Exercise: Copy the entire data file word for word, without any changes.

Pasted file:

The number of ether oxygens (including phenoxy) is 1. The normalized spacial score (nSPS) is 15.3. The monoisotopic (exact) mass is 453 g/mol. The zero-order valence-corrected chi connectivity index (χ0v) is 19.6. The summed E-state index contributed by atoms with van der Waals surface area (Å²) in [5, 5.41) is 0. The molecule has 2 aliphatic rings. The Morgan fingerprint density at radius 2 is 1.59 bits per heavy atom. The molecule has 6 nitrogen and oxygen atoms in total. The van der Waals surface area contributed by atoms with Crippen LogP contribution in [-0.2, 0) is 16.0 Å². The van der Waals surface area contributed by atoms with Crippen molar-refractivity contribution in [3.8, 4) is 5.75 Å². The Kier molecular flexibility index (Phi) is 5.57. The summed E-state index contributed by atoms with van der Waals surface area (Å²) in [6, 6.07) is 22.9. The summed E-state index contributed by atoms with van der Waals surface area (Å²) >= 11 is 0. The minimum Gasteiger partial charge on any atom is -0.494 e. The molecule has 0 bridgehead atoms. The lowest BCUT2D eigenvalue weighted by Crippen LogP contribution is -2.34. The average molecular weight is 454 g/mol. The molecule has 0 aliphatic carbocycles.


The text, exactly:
The number of ether oxygens (including phenoxy) is 1. The normalized spacial score (nSPS) is 15.3. The monoisotopic (exact) mass is 453 g/mol. The zero-order valence-corrected chi connectivity index (χ0v) is 19.6. The summed E-state index contributed by atoms with van der Waals surface area (Å²) in [5, 5.41) is 0. The molecule has 2 aliphatic rings. The Morgan fingerprint density at radius 2 is 1.59 bits per heavy atom. The molecule has 6 nitrogen and oxygen atoms in total. The van der Waals surface area contributed by atoms with Crippen LogP contribution in [-0.2, 0) is 16.0 Å². The van der Waals surface area contributed by atoms with Crippen molar-refractivity contribution in [3.8, 4) is 5.75 Å². The Kier molecular flexibility index (Phi) is 5.57. The summed E-state index contributed by atoms with van der Waals surface area (Å²) in [6, 6.07) is 22.9. The summed E-state index contributed by atoms with van der Waals surface area (Å²) >= 11 is 0. The minimum Gasteiger partial charge on any atom is -0.494 e. The molecule has 0 bridgehead atoms. The lowest BCUT2D eigenvalue weighted by Crippen LogP contribution is -2.34. The average molecular weight is 454 g/mol. The molecule has 0 aliphatic carbocycles.